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Agriculture can be an active part of the Green Deal and positively contribute to reach the ambitious goals that Europe has in terms of reducing GHG emissions.

We have often seen agriculture described by a negative narrative that exclusively emphasizes the environmental damage caused by the agricultural sector. A real agri-bashing, which doesn’t correspond to the reality and to all the efforts made by the agricultural world to increase the sustainability of the sector.

Many efforts in terms of sustainability of agricultural practices have been made and will continue to be made also encouraged by the latest reform and the one in progress of the Common Agricultural Policy.

But most of all, European agriculture provides sustainable biofuels which contribute to the need of decarbonizing the transport sector. Indeed, the Commission has indicated a target of 24% renewables for the transport sector by 2030 and at the moment, biofuels represent only 5.6% and electricity 0.6%.

Therefore, to reach this ambitious goal EU sourced biofuels play an important role: not only first generation biofuels which co-produce proteins and are compatible with food and feed production, but also biomethane coming from manure, intermediate crops and sequential or double cropping, which deserve to be encouraged more to make sure that agriculture can not only store more carbon in the soil but also produce food and fuel at the same time.


The EU has introduced sustainability criteria as safeguards to guarantee that the production and consumption of biofuels in Europe isn’t detrimental to the climate or the environment. Indeed, to benefit from EU support schemes, biofuels shall not be made from raw material obtained from land with a high biodiversity value, from land with high-carbon stock or from land that was peatland.

Moreover, EU sourced biofuels from rapeseed, corn, wheat create protein-rich by-products that help to limit the EU’s chronic deficit in plant proteins

Whilst the production of EU sourced biofuels was on the rise, forest land was also expanding in the EU. They contribute to the development of rural economies by providing farmers with an additional secure revenue inflow and market opportunity.

These facts are now widely accepted by international organizations and confirmed by events in the past decade. It is high time that long-lasting residual prejudices are removed as an impediment to fully exploiting the potential of sustainable biofuels to contributing to decarbonizing transport in the EU.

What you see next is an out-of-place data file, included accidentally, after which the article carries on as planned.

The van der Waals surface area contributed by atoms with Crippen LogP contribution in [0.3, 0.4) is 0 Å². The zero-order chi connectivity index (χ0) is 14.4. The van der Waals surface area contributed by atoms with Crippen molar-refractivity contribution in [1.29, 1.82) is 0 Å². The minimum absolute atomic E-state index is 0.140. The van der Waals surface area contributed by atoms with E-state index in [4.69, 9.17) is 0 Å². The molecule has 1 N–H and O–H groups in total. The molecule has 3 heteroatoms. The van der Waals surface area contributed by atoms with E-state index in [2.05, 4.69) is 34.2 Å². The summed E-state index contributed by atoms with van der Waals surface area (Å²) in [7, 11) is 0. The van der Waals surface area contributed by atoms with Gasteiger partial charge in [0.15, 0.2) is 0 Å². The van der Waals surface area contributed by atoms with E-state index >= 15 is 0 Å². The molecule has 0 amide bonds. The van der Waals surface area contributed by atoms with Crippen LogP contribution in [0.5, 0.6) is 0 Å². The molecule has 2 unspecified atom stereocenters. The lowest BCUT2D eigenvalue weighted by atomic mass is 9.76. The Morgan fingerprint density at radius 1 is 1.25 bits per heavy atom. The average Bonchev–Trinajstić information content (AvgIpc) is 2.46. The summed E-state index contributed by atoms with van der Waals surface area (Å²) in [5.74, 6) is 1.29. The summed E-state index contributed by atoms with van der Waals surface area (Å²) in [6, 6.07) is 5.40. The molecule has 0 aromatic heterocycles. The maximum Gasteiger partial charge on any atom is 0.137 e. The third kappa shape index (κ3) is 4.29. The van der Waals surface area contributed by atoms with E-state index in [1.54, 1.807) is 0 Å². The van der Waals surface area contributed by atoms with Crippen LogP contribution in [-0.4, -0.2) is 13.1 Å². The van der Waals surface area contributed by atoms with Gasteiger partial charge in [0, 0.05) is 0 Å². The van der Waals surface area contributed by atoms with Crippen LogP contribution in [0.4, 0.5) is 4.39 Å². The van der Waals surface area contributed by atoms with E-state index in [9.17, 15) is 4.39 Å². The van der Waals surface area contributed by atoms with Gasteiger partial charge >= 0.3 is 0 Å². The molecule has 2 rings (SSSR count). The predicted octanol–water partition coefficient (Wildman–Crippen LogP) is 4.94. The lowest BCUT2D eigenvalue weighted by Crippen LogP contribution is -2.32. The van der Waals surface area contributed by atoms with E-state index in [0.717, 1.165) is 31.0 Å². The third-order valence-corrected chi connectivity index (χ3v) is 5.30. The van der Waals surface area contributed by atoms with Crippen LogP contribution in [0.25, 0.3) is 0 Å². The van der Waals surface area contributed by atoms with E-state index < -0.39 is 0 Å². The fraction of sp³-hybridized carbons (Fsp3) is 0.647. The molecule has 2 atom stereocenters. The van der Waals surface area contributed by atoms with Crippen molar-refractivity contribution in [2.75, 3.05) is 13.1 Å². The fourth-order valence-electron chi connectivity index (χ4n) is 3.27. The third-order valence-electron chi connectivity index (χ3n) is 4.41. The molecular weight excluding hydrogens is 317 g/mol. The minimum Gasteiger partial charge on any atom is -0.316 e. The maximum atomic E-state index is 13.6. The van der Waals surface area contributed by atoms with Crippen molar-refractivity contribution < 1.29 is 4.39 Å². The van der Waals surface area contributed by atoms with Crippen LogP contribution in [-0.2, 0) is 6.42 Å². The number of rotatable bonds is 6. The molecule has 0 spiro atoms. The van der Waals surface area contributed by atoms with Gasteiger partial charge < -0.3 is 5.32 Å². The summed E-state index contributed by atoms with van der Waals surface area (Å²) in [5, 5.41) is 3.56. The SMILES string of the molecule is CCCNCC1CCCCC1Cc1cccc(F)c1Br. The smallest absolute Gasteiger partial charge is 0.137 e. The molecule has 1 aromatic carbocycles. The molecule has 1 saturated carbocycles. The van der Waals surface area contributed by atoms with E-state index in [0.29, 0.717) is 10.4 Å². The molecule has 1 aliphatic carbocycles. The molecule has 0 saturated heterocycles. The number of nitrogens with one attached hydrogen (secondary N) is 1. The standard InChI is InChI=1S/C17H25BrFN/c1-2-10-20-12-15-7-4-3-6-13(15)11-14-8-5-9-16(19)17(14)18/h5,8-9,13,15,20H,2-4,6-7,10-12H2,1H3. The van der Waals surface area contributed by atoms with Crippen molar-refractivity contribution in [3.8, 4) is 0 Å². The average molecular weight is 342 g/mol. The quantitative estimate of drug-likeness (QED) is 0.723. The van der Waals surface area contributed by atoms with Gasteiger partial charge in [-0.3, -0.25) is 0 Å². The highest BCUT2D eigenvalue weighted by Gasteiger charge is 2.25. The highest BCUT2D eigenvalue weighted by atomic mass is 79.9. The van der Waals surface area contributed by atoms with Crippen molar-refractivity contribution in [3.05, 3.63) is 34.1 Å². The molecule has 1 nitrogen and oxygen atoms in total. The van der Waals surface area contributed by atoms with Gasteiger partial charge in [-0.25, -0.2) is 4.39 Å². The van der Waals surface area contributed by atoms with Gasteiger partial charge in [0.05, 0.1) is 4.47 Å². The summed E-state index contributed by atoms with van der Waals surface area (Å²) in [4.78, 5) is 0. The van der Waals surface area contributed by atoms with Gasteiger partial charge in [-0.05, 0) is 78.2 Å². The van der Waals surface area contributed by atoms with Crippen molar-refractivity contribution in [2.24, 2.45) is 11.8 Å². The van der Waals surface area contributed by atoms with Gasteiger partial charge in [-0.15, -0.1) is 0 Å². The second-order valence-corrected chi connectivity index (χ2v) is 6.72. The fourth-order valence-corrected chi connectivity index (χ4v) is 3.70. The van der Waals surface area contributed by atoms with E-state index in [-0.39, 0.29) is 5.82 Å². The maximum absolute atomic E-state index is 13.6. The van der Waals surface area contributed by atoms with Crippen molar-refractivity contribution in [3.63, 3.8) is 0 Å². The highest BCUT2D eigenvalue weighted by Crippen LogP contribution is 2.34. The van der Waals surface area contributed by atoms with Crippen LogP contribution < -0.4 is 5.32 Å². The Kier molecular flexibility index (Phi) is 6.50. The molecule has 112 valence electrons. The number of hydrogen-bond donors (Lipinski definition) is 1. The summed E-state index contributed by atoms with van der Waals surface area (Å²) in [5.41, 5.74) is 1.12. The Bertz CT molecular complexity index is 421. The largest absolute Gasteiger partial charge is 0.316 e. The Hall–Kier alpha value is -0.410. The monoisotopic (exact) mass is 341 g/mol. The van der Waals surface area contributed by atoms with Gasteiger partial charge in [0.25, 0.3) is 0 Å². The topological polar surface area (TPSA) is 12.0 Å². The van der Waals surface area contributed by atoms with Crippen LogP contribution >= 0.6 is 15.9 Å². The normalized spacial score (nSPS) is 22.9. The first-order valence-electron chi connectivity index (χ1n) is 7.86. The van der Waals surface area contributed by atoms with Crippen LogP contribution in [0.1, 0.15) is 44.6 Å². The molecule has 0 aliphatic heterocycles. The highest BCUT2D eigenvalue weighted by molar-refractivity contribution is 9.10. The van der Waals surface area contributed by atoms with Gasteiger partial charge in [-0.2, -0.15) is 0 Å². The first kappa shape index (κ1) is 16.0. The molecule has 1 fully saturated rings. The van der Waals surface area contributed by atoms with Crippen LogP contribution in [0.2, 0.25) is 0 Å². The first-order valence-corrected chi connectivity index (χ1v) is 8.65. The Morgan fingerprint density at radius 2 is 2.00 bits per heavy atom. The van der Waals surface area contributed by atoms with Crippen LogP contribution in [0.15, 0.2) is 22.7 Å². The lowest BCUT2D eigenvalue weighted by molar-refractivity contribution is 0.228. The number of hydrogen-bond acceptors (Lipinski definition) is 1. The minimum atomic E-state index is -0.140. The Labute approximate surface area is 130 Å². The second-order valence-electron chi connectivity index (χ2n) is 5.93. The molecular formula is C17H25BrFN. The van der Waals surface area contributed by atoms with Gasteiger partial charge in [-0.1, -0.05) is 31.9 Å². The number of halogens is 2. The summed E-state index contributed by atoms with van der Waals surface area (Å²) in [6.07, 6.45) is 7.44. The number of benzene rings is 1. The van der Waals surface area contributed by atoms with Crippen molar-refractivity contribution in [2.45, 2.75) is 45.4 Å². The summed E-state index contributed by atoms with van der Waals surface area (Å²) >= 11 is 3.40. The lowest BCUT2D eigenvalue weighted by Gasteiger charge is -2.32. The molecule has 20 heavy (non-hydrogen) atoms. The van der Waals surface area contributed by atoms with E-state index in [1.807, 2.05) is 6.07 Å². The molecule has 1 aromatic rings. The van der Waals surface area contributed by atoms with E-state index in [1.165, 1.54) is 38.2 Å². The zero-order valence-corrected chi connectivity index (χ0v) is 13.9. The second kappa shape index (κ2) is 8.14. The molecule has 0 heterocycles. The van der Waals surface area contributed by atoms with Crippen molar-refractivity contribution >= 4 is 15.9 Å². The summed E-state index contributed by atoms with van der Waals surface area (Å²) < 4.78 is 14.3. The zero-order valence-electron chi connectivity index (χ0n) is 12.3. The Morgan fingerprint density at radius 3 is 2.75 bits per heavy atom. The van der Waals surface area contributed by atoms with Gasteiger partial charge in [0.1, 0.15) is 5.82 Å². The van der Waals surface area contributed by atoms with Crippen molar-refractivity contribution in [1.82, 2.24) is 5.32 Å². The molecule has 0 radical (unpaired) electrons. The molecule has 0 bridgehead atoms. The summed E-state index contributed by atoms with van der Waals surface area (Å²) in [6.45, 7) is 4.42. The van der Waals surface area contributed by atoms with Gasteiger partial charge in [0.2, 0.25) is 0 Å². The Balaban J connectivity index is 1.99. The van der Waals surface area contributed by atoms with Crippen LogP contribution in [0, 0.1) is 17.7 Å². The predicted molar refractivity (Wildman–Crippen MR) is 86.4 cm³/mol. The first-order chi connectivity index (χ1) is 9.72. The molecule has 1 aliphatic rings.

Rather, it is important to differentiate between biofuels that come from the EU, which are controlled, sustainable and do not contribute to deforestation, and imported ones that seldom do not meet these criteria.


As part of the Green Deal and the 2030 Climate Target Plan, the European Commission is revising some pieces of energy and environmental legislation, including the Renewable Energy Directive (RED II), whose proposal is expected in June 2021.

This review must be an opportunity to highlight that European biofuels that comply with stringent sustainability criteria are an essential resource for reducing GHG emissions and make a positive contribution to the decarbonisation of the transport sector, as they reduce carbon emissions of liquid fuels by 50-75%.

A clear policy distinction should be made between sustainable European sourced biofuels, and biofuels made of imported feedstocks originated from deforested areas, or based on fraud.  Whilst the EU should promote the former, it should ban the latter, as it is a policy nonsense to fight climate change in the EU whilst causing widespread GHG emissions elsewhere.

Furthermore, as regards advanced biofuels, on the one hand, the use of genuine advanced biofuels must be encouraged, such as biogas from crops and residues like straw, which contributes to the circular economy and support more sustainable agricultural practices; On the other hand, we must avoid introducing in the legislation, and in particular in Annex IX of the RED, new sources of biofuels that are high value co-products and not real residues and that could disrupt the European market by shortening the supply of raw materials to the EU agrifood-industry, and generate the need to increase their imports from Third Countries.